Im havin trouble with warm tile we recently installed... itys only the second time we put this stuff in and of course it doesnt work any help? no resistance between red/black or ground its a 240 v warm tile system and tech support sent out a test kit but to no avail in finding the open line.
One brand of heating mat we use requires a resistance check frequently as the tiles are being laid. In order to validate the warranty of the mat, you need to call them and they explain how and when to check the mats. www.nuheat.com
"Will it be cheaper if I drill the holes for you?"
Same as Sixer, I've also installed several nuheat mats, and you have to record all resistance readings several times - basically at each step of the installation -and call in the results so the manufacturer can be sure there is no problem that can be blamed on them. This is very helpful if a fault occurs, as you can avoid performing extra steps on a defective device that will need to be replaced anyway.
No resistance tells me that you are shorted out. I hate to be ther bearer of bad news, but it sounds to me like the tile needs to come up and the section replaced. If you try to fire it up, it will pop the breaker or burn up under the tile.
I have installed all of the above and u are in a tough spot. I check before after and again before I hook up any power for a resistence the value shoul be the same each time. It will vary with the size of matt/cable. U can try using a circuit tester, the kind that u trace the signal and find where it ends. I did have 1 fail on my third test. And showed my testing reults to builder and home owner. The tile man riped it up and replaced it and paid for a new kit/system. I was paid to do the job twice it was sweet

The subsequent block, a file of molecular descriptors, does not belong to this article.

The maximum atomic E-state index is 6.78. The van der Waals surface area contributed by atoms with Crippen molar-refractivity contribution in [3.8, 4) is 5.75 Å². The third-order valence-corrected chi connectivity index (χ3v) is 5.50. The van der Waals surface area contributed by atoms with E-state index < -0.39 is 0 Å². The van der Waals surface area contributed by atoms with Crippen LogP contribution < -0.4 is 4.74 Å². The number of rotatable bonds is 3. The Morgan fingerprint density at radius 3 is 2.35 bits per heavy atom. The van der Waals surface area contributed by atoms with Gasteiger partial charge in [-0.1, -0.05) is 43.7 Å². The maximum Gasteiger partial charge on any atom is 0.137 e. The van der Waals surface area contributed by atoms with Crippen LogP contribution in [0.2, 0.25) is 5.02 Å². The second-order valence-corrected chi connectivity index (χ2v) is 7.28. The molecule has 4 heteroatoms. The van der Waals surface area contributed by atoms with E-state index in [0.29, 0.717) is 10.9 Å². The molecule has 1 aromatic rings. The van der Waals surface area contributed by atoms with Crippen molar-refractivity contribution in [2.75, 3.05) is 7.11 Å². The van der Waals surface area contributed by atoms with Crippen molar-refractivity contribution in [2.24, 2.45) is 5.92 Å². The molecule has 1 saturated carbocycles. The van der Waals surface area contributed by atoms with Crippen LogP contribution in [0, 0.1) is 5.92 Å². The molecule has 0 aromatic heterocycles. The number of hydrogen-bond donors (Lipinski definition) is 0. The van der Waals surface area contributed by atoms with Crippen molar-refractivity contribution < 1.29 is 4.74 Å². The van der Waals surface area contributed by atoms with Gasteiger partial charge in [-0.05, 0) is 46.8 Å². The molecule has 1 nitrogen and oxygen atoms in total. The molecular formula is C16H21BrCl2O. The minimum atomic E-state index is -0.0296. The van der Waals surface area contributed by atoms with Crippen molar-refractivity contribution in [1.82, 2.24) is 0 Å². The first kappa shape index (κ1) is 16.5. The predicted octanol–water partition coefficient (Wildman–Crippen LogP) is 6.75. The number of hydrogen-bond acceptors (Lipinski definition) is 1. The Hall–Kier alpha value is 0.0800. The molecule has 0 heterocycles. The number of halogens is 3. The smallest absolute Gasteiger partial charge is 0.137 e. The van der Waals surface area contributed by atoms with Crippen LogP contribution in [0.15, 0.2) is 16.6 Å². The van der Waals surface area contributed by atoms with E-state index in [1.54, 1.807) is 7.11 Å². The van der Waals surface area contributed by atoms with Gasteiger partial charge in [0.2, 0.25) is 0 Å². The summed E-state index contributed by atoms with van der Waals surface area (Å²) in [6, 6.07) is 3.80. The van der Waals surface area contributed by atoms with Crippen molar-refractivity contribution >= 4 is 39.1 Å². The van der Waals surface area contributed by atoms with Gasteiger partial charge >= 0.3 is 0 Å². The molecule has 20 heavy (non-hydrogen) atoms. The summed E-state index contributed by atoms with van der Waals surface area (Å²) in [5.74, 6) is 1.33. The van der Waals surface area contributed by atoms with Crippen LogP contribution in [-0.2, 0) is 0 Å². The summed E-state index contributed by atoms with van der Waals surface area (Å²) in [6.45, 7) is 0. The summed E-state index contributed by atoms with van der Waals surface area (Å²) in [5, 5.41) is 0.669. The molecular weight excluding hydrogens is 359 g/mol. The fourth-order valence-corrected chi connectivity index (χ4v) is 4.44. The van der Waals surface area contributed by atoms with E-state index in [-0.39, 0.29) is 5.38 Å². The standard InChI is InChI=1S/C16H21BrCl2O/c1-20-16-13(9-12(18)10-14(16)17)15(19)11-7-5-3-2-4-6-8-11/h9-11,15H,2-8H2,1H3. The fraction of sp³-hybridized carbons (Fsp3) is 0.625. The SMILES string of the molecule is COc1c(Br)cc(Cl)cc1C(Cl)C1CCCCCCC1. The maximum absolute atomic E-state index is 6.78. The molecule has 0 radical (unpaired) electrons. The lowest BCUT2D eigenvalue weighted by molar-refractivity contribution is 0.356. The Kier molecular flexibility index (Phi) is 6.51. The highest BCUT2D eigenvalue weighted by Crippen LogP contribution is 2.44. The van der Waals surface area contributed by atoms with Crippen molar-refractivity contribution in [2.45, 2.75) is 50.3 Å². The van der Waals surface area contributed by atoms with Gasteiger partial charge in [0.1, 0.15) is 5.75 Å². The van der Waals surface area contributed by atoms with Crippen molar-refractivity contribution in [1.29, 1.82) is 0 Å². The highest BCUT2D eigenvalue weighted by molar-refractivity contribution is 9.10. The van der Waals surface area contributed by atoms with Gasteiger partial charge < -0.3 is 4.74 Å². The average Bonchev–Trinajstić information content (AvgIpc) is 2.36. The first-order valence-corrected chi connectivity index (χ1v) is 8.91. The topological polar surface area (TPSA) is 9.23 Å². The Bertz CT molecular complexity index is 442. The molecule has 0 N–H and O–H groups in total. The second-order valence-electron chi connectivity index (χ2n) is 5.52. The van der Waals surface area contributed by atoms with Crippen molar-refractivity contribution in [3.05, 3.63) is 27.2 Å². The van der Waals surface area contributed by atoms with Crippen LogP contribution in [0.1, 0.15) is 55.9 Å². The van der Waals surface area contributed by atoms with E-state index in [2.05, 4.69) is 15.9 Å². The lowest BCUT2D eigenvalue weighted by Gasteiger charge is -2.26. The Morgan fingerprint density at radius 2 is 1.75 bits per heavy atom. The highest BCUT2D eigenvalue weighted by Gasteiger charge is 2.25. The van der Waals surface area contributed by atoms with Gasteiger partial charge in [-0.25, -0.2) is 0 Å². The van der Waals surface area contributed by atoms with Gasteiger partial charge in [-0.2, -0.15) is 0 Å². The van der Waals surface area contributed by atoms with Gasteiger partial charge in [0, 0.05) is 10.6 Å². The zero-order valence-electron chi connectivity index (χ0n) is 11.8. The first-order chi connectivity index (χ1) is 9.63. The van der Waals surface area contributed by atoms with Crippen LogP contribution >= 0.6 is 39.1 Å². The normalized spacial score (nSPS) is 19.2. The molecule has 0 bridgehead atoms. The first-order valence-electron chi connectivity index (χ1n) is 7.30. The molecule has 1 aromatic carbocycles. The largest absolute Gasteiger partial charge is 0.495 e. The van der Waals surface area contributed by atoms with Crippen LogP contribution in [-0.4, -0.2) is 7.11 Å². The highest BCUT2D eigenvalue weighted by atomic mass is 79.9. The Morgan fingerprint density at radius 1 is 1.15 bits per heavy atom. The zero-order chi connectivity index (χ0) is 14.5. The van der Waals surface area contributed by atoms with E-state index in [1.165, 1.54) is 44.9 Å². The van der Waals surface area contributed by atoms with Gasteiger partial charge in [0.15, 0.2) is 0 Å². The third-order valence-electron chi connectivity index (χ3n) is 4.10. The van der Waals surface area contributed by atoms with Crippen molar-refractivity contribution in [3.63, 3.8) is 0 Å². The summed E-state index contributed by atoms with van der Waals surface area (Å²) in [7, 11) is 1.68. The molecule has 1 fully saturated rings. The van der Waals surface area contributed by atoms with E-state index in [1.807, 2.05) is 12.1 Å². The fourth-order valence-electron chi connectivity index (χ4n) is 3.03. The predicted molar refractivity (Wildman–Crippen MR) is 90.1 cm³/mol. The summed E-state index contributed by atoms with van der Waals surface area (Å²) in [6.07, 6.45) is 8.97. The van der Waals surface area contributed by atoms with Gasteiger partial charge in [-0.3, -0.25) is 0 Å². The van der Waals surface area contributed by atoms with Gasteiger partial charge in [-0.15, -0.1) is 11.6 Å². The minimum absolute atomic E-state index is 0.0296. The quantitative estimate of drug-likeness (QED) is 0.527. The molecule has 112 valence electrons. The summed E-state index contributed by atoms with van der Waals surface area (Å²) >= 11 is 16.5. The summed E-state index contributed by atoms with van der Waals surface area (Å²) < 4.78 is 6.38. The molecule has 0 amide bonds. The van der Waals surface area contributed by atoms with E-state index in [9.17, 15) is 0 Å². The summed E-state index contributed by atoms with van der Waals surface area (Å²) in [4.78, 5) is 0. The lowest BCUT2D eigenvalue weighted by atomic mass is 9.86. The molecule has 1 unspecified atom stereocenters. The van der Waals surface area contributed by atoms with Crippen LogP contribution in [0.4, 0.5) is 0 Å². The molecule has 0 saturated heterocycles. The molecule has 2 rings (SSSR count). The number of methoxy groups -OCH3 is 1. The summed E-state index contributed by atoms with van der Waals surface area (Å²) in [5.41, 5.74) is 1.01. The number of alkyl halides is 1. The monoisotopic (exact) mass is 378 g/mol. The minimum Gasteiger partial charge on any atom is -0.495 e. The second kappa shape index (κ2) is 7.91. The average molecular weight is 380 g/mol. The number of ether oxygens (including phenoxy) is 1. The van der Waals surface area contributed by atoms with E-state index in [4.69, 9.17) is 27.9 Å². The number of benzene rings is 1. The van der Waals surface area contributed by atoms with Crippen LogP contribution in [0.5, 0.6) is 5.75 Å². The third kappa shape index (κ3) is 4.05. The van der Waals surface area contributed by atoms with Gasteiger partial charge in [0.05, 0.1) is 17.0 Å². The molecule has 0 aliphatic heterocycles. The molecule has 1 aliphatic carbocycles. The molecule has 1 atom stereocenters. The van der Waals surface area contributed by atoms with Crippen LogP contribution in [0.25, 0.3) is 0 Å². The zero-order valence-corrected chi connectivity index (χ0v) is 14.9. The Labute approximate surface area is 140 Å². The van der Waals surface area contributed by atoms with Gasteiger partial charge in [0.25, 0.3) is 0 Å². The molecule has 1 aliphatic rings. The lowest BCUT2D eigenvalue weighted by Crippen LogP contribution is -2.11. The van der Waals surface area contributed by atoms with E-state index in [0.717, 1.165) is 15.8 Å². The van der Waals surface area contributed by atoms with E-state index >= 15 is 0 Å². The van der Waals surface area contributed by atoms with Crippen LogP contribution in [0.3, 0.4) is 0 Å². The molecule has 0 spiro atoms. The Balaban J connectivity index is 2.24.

0 ohms (no) resistance means a short (feeder wires connected to one another prior to the load - like just touching the meter probes together). Infinite resistance would be open (no contact present in the circuit - no resistive load - holding the probes apart).
Or do I just need coffee?
Either way, looks like hammer time for those tiles.
Assuming the wire is damaged in only one spot, there should be no need to rip up the entire floor. We only use NuHeat in our installations and saw this demonstrated recently. The NuHeat rep came and rigged up equipment and slowly raised the voltage to activate separate ends of the wire. Then, laying several sheets of temperature sensitive film(about the size of standard paper) one after the other and tracing the pattern of the wires, he was able to find the precise spot in the break of the wire. One tile came up, repair was made and the floor works perfectly.
Check with a Nuheat rep in your area. If you have a non Nuheat floor, they may charge for the service.
Cut wires in heated floors is more common than you think! Plumbers have drilled through floors for their plumbing in kitchen islands, Finish carpenters have drilled through tiles to place their doorstops, etc.
[This message has been edited by Sandro (edited 12-12-2006).]